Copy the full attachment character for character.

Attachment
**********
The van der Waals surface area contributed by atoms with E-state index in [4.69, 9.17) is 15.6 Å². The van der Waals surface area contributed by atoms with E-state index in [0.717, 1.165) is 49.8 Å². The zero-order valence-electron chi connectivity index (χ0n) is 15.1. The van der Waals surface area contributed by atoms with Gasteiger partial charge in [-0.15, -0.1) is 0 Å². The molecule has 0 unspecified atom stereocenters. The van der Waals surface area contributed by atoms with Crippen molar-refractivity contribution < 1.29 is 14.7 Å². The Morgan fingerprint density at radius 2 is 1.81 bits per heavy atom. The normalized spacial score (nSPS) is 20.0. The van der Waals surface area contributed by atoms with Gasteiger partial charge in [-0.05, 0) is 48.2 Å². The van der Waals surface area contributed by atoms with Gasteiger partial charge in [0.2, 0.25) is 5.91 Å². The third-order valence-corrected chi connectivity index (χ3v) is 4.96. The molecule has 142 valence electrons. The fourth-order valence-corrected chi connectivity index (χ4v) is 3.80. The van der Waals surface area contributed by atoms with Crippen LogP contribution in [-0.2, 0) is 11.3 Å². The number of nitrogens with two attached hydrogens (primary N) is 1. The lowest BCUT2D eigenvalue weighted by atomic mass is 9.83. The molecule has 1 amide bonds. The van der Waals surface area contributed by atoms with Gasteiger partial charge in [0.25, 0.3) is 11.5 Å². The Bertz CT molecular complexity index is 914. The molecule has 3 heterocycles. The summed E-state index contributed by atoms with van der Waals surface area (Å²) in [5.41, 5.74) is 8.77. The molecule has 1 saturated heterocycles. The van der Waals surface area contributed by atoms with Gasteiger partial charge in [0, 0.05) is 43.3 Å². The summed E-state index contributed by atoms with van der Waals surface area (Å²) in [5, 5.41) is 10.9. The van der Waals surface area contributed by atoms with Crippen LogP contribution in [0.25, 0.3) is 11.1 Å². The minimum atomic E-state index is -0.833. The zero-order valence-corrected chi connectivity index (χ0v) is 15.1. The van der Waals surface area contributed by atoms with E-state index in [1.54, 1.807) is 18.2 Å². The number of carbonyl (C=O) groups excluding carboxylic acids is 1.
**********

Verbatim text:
The van der Waals surface area contributed by atoms with E-state index in [4.69, 9.17) is 15.6 Å². The van der Waals surface area contributed by atoms with E-state index in [0.717, 1.165) is 49.8 Å². The zero-order valence-electron chi connectivity index (χ0n) is 15.1. The van der Waals surface area contributed by atoms with Gasteiger partial charge in [-0.15, -0.1) is 0 Å². The molecule has 0 unspecified atom stereocenters. The van der Waals surface area contributed by atoms with Crippen molar-refractivity contribution < 1.29 is 14.7 Å². The Morgan fingerprint density at radius 2 is 1.81 bits per heavy atom. The normalized spacial score (nSPS) is 20.0. The van der Waals surface area contributed by atoms with Gasteiger partial charge in [-0.05, 0) is 48.2 Å². The van der Waals surface area contributed by atoms with Gasteiger partial charge in [0.2, 0.25) is 5.91 Å². The third-order valence-corrected chi connectivity index (χ3v) is 4.96. The molecule has 142 valence electrons. The fourth-order valence-corrected chi connectivity index (χ4v) is 3.80. The van der Waals surface area contributed by atoms with Crippen LogP contribution in [-0.2, 0) is 11.3 Å². The number of nitrogens with two attached hydrogens (primary N) is 1. The lowest BCUT2D eigenvalue weighted by atomic mass is 9.83. The molecule has 1 amide bonds. The van der Waals surface area contributed by atoms with Gasteiger partial charge in [0.25, 0.3) is 11.5 Å². The Bertz CT molecular complexity index is 914. The molecule has 3 heterocycles. The summed E-state index contributed by atoms with van der Waals surface area (Å²) in [5.41, 5.74) is 8.77. The molecule has 1 saturated heterocycles. The van der Waals surface area contributed by atoms with Gasteiger partial charge in [0, 0.05) is 43.3 Å². The summed E-state index contributed by atoms with van der Waals surface area (Å²) in [5, 5.41) is 10.9. The van der Waals surface area contributed by atoms with Crippen LogP contribution in [0.25, 0.3) is 11.1 Å². The minimum atomic E-state index is -0.833. The zero-order valence-corrected chi connectivity index (χ0v) is 15.1. The van der Waals surface area contributed by atoms with E-state index in [1.54, 1.807) is 18.2 Å². The number of carbonyl (C=O) groups excluding carboxylic acids is 1.